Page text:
The day after Lexie Clark got her Kansas University diploma in May, she received an unwelcome graduation gift: roadway construction everywhere.
Finishing out her lease in a house near the KU campus, Clark was excited to spend her last carefree summer in Lawrence. But the constant navigational battle she fights through detours and road obstructions from City of Lawrence and KU construction projects has left Clark ready to move away from her college home.
“The road closure on Bob Billings from Crestline to Engel has been ridiculous,” Clark said. “I have to go through parking lots and neighborhoods to get anywhere. It’s dangerous and irritating.”
It's summer in Lawrence, which means the city is rushing to get several major road construction projects done, to take advantage of the local population reduction caused by KU summer vacation. That's causing detours around torn-up roadways on major thoroughfares such as Iowa Street, Bob Billings Parkway, Wakarusa Drive and Jayhawk Boulevard.
And as annoying as the construction is for drivers such as Clark, it’s even more troubling for many local businesses along the affected routes.
Cornered by construction on Naismith Drive and Jayhawk Boulevard, as well as a reroofing job at Chi Omega sorority, Sara Wade, general manager of Jayhawk Bookstore at 1420 Crescent Rd., has had the sound of jackhammers ringing in her ears all summer.
Besides the noise, the construction is bad for business, Wade said. The renovations began the day after KU graduation, a time that coincides with prime book-buying season for summer classes.
“Our sales are definitely down because of it,” Wade said. “A lot of people are calling to see if we are open or for the best route to take to here.”
Compared to last summer, Jayhawk Bookstore’s sales are down about $5,000 so far, Wade said. Still, she takes the inconvenience in stride.
“It’s summer, so we are dealing with it,” Wade said. “If this was August, I would be like, ‘move!’”
Not all business owners are as resigned to the construction as Wade.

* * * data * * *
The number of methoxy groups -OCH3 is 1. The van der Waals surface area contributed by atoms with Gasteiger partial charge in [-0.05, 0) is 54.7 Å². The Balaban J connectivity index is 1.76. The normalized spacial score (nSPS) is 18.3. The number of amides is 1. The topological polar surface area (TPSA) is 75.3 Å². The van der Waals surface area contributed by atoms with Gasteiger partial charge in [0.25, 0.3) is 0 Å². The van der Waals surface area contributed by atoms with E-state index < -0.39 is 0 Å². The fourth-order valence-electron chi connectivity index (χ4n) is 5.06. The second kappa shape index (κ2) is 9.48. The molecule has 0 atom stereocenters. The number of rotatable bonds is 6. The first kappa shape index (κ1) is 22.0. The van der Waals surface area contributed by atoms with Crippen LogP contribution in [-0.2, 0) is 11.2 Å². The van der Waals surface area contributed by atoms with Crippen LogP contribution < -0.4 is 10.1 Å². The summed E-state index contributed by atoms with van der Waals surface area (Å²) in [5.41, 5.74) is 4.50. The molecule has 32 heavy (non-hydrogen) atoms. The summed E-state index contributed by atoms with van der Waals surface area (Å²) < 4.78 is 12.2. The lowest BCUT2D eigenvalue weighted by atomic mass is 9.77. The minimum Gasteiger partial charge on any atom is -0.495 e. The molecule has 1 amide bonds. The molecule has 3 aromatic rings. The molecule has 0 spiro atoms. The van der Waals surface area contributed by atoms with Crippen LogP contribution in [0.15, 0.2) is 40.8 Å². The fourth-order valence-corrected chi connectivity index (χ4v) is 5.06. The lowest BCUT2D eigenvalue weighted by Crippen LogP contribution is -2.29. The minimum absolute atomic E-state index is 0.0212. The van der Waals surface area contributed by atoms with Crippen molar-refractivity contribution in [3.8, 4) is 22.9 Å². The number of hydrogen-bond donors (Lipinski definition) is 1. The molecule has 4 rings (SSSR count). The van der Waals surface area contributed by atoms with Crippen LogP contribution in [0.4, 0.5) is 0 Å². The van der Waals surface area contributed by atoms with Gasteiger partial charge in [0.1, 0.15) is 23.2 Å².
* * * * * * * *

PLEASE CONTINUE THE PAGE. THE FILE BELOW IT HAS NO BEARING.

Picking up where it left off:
Since the City’s Kasold-to-Crestline project along Bob Billings Parkway began in May, all has been quiet on the western front of Lawrence in the Orchard Corners Shopping Center — aside from the shrill beeps and resounding booms of construction trucks.
K.J. Jalali, co-owner of University Liquor, stares longingly at the shopping plaza’s empty parking lot. The Bob Billings project has made accessing the shopping plaza at 1410 Kasold Drive a daunting task.
Running a liquor store in a college town, Jalali knows to expect a lull in sales after the spring semester, but with the added traffic congestion this year, sales are in a greater slump.
“It’s killing us. During summertime, business hurts anyway without the students, so this construction is just the icing on the cake,” Jalali said. “They are punching us while we’re down.”
Next door, owners of the Scone Lady’s Coffee Shop had posted a sign in their window reading, “We will close early today at 1 p.m. Thank you.” Jalali says his coffeeshop neighbor closes on slow days, which have become more frequent as of late.
Once August rolls around, motorists will once again have full access to the Orchard Corners shops when westbound Bob Billings Parkway, from Iowa Street, is reopened following the completion of the road construction. But in the meantime, Jalili is worried about the longterm effects of the construction on his business.
“A lot of people do not bother to go through the hassle of the detour,” Jalali said. “Customers will go to another store, then they start always going to that store and you can lose them for good.”
About a mile away, at the corner of Bob Billings and Wakarusa, construction is rerouting traffic through the shopping center that includes pet groomer and boutique Pawsh Wash. Receptionist Olivia Ewert says she has begun offering a new service: detour directions.
“We get a lot of calls for directions because it’s pretty tedious to find a way into this shopping strip,” Ewert said. “A lot of people do not know of the other entrances besides the one currently blocked off, but they find their way.”
While Pawsh Wash’s sales have not been noticably hurt by the construction, Ewert says she is still ready for the orange cones to go away.
“It was necessary and we are happy to pay it,” Ewert said. “Just get it done already.”
City communications manager Megan Gilliland said that while officials expected this summer to be challenging for many, they felt the construction projects were necessary, especially the rebuilding of the important intersection of Iowa Street, Bob Billings and the W. 15th Street entrance to KU's campus.
“We recognize that Iowa is a main artery in Lawrence,” Gilliland said, “but the infrastructure on our streets (was) failing and we had to respond.”
Lawrence driver Amy Rosales agrees that even though the construction was needed, the roadwork is aggravating.
“It’s nice that my tax dollars are being used for improvement that I can physically see," Rosales said, "but at the same time such an inconvenience to my personal and business life,”
While Kansas University freshmen will arrive to (hopefully) newly paved roads in the fall, Rosales says the college town must still go on when classes are out of session -- and the roadwork makes that difficult.
“The summertime is an opportune time for the construction since a lot of students are gone,” Rosales said, “but it’s still hectic for the remaining Lawrence life.”